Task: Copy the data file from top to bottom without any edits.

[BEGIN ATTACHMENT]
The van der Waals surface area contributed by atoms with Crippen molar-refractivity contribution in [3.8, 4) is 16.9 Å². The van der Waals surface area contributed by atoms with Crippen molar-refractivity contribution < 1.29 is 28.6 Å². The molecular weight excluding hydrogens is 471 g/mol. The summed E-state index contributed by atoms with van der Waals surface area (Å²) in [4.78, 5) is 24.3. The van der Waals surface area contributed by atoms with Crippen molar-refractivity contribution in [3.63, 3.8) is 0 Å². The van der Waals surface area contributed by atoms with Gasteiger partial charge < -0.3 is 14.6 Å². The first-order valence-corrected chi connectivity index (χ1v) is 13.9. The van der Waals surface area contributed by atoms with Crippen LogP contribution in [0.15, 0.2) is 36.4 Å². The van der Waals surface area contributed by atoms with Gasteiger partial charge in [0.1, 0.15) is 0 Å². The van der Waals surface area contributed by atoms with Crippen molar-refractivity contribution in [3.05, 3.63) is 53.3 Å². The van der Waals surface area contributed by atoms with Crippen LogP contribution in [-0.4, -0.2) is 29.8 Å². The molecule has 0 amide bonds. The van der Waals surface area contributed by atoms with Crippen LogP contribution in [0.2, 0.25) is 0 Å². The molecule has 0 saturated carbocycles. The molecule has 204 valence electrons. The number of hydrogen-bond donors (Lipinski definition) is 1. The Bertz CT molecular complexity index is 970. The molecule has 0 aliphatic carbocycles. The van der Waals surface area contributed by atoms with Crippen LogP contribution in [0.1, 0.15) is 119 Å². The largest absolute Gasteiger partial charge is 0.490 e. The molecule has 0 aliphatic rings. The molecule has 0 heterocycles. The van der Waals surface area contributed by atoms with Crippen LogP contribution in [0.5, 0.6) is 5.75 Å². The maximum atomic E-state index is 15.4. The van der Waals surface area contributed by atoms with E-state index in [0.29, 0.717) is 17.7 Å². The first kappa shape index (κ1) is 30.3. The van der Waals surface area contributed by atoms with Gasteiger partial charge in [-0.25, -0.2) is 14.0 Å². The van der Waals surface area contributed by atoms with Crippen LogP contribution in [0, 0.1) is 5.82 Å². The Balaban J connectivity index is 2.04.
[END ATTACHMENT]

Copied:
The van der Waals surface area contributed by atoms with Crippen molar-refractivity contribution in [3.8, 4) is 16.9 Å². The van der Waals surface area contributed by atoms with Crippen molar-refractivity contribution < 1.29 is 28.6 Å². The molecular weight excluding hydrogens is 471 g/mol. The summed E-state index contributed by atoms with van der Waals surface area (Å²) in [4.78, 5) is 24.3. The van der Waals surface area contributed by atoms with Crippen molar-refractivity contribution in [3.63, 3.8) is 0 Å². The van der Waals surface area contributed by atoms with Gasteiger partial charge < -0.3 is 14.6 Å². The first-order valence-corrected chi connectivity index (χ1v) is 13.9. The van der Waals surface area contributed by atoms with Crippen LogP contribution in [0.15, 0.2) is 36.4 Å². The van der Waals surface area contributed by atoms with Gasteiger partial charge in [0.1, 0.15) is 0 Å². The van der Waals surface area contributed by atoms with Crippen molar-refractivity contribution in [3.05, 3.63) is 53.3 Å². The van der Waals surface area contributed by atoms with Crippen LogP contribution in [-0.4, -0.2) is 29.8 Å². The molecule has 0 amide bonds. The van der Waals surface area contributed by atoms with Crippen LogP contribution in [0.2, 0.25) is 0 Å². The molecule has 0 saturated carbocycles. The molecule has 204 valence electrons. The number of hydrogen-bond donors (Lipinski definition) is 1. The Bertz CT molecular complexity index is 970. The molecule has 0 aliphatic carbocycles. The van der Waals surface area contributed by atoms with Crippen LogP contribution in [0.1, 0.15) is 119 Å². The largest absolute Gasteiger partial charge is 0.490 e. The molecule has 0 aliphatic rings. The molecule has 0 heterocycles. The van der Waals surface area contributed by atoms with Crippen LogP contribution in [0.5, 0.6) is 5.75 Å². The maximum atomic E-state index is 15.4. The van der Waals surface area contributed by atoms with E-state index in [0.29, 0.717) is 17.7 Å². The first kappa shape index (κ1) is 30.3. The van der Waals surface area contributed by atoms with Gasteiger partial charge in [-0.25, -0.2) is 14.0 Å². The van der Waals surface area contributed by atoms with Crippen LogP contribution in [0, 0.1) is 5.82 Å². The Balaban J connectivity index is 2.04.